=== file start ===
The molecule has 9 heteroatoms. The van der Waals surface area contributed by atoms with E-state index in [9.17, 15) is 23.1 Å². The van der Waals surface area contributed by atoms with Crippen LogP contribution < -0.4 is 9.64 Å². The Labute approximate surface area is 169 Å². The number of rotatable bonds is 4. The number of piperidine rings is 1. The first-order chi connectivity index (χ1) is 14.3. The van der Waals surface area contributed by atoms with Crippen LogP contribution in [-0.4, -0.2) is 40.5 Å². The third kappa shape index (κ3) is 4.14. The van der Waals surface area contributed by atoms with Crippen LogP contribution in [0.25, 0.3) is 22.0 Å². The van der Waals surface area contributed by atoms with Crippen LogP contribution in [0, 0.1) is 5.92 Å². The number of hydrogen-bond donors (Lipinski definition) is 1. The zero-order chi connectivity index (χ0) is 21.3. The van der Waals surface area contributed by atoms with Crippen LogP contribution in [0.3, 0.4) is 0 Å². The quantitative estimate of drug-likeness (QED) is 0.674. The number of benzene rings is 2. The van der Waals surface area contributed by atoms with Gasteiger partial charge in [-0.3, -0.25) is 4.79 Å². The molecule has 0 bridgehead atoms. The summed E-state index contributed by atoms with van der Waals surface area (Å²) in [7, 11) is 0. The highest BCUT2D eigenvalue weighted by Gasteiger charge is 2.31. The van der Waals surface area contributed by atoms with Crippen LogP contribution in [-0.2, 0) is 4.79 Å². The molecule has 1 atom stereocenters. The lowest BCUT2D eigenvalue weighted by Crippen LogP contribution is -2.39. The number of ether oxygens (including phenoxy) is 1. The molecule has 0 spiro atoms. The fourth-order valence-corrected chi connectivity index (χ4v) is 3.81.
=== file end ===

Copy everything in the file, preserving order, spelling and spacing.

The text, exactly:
The molecule has 9 heteroatoms. The van der Waals surface area contributed by atoms with E-state index in [9.17, 15) is 23.1 Å². The van der Waals surface area contributed by atoms with Crippen LogP contribution < -0.4 is 9.64 Å². The Labute approximate surface area is 169 Å². The number of rotatable bonds is 4. The number of piperidine rings is 1. The first-order chi connectivity index (χ1) is 14.3. The van der Waals surface area contributed by atoms with Crippen LogP contribution in [-0.4, -0.2) is 40.5 Å². The third kappa shape index (κ3) is 4.14. The van der Waals surface area contributed by atoms with Crippen LogP contribution in [0.25, 0.3) is 22.0 Å². The van der Waals surface area contributed by atoms with Crippen LogP contribution in [0, 0.1) is 5.92 Å². The number of hydrogen-bond donors (Lipinski definition) is 1. The zero-order chi connectivity index (χ0) is 21.3. The van der Waals surface area contributed by atoms with Crippen LogP contribution in [0.3, 0.4) is 0 Å². The quantitative estimate of drug-likeness (QED) is 0.674. The number of benzene rings is 2. The van der Waals surface area contributed by atoms with Gasteiger partial charge in [-0.3, -0.25) is 4.79 Å². The molecule has 0 bridgehead atoms. The summed E-state index contributed by atoms with van der Waals surface area (Å²) in [7, 11) is 0. The highest BCUT2D eigenvalue weighted by Gasteiger charge is 2.31. The van der Waals surface area contributed by atoms with Crippen LogP contribution in [-0.2, 0) is 4.79 Å². The molecule has 1 atom stereocenters. The lowest BCUT2D eigenvalue weighted by Crippen LogP contribution is -2.39. The number of ether oxygens (including phenoxy) is 1. The molecule has 0 spiro atoms. The fourth-order valence-corrected chi connectivity index (χ4v) is 3.81.